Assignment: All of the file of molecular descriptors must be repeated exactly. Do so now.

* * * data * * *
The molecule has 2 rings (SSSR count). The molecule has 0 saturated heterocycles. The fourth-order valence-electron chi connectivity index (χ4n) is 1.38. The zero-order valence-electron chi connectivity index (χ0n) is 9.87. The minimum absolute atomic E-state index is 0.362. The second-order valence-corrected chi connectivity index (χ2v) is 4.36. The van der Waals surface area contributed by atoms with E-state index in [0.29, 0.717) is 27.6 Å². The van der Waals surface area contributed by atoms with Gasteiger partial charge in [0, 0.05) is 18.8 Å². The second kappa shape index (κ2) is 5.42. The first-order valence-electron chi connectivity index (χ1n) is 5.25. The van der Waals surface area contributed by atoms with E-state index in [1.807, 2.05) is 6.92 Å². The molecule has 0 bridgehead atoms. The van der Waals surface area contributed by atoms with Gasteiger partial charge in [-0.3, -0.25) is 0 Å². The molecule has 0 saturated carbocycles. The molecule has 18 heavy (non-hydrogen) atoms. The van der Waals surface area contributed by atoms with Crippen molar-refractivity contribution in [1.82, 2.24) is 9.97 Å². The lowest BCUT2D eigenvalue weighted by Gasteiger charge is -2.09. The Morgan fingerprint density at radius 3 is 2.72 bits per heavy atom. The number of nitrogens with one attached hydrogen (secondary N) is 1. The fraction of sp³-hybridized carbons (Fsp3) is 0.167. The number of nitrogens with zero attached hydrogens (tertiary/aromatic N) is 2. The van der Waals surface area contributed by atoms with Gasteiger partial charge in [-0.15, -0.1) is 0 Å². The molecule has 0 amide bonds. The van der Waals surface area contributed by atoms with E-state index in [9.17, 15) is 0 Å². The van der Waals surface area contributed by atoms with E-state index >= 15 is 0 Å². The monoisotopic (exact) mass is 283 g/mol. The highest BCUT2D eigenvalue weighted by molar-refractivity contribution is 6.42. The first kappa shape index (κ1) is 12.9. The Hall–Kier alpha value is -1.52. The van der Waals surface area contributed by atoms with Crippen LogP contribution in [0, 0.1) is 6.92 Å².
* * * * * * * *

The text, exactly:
The molecule has 2 rings (SSSR count). The molecule has 0 saturated heterocycles. The fourth-order valence-electron chi connectivity index (χ4n) is 1.38. The zero-order valence-electron chi connectivity index (χ0n) is 9.87. The minimum absolute atomic E-state index is 0.362. The second-order valence-corrected chi connectivity index (χ2v) is 4.36. The van der Waals surface area contributed by atoms with E-state index in [0.29, 0.717) is 27.6 Å². The van der Waals surface area contributed by atoms with Gasteiger partial charge in [0, 0.05) is 18.8 Å². The second kappa shape index (κ2) is 5.42. The first-order valence-electron chi connectivity index (χ1n) is 5.25. The van der Waals surface area contributed by atoms with E-state index in [1.807, 2.05) is 6.92 Å². The molecule has 0 bridgehead atoms. The van der Waals surface area contributed by atoms with Gasteiger partial charge in [-0.3, -0.25) is 0 Å². The molecule has 0 saturated carbocycles. The molecule has 18 heavy (non-hydrogen) atoms. The van der Waals surface area contributed by atoms with Crippen molar-refractivity contribution in [1.82, 2.24) is 9.97 Å². The lowest BCUT2D eigenvalue weighted by Gasteiger charge is -2.09. The Morgan fingerprint density at radius 3 is 2.72 bits per heavy atom. The number of nitrogens with one attached hydrogen (secondary N) is 1. The fraction of sp³-hybridized carbons (Fsp3) is 0.167. The number of nitrogens with zero attached hydrogens (tertiary/aromatic N) is 2. The van der Waals surface area contributed by atoms with Gasteiger partial charge in [-0.15, -0.1) is 0 Å². The molecule has 0 amide bonds. The van der Waals surface area contributed by atoms with E-state index in [9.17, 15) is 0 Å². The van der Waals surface area contributed by atoms with E-state index >= 15 is 0 Å². The monoisotopic (exact) mass is 283 g/mol. The highest BCUT2D eigenvalue weighted by molar-refractivity contribution is 6.42. The first kappa shape index (κ1) is 12.9. The Hall–Kier alpha value is -1.52. The van der Waals surface area contributed by atoms with Crippen LogP contribution in [0, 0.1) is 6.92 Å².